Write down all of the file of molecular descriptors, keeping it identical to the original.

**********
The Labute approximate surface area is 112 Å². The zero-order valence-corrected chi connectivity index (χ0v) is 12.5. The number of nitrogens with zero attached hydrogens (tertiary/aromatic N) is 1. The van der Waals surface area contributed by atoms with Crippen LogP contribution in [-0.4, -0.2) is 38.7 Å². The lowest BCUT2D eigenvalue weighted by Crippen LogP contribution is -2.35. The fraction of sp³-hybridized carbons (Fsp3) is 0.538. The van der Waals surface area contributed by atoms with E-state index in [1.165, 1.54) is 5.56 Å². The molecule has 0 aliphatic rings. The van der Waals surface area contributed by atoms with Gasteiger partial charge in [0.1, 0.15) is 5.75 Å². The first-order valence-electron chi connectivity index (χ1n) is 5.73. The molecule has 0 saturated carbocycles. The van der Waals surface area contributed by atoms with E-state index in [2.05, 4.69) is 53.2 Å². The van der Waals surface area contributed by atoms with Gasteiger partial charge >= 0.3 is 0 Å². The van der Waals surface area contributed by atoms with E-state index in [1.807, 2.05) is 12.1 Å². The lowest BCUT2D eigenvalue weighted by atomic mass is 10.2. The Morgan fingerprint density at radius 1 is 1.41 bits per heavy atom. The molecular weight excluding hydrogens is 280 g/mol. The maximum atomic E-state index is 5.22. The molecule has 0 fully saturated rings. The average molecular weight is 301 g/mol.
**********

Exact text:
The Labute approximate surface area is 112 Å². The zero-order valence-corrected chi connectivity index (χ0v) is 12.5. The number of nitrogens with zero attached hydrogens (tertiary/aromatic N) is 1. The van der Waals surface area contributed by atoms with Crippen LogP contribution in [-0.4, -0.2) is 38.7 Å². The lowest BCUT2D eigenvalue weighted by Crippen LogP contribution is -2.35. The fraction of sp³-hybridized carbons (Fsp3) is 0.538. The van der Waals surface area contributed by atoms with E-state index in [1.165, 1.54) is 5.56 Å². The molecule has 0 aliphatic rings. The van der Waals surface area contributed by atoms with Gasteiger partial charge in [0.1, 0.15) is 5.75 Å². The first-order valence-electron chi connectivity index (χ1n) is 5.73. The molecule has 0 saturated carbocycles. The van der Waals surface area contributed by atoms with E-state index in [2.05, 4.69) is 53.2 Å². The van der Waals surface area contributed by atoms with Gasteiger partial charge >= 0.3 is 0 Å². The van der Waals surface area contributed by atoms with E-state index in [1.807, 2.05) is 12.1 Å². The lowest BCUT2D eigenvalue weighted by atomic mass is 10.2. The Morgan fingerprint density at radius 1 is 1.41 bits per heavy atom. The molecular weight excluding hydrogens is 280 g/mol. The maximum atomic E-state index is 5.22. The molecule has 0 fully saturated rings. The average molecular weight is 301 g/mol.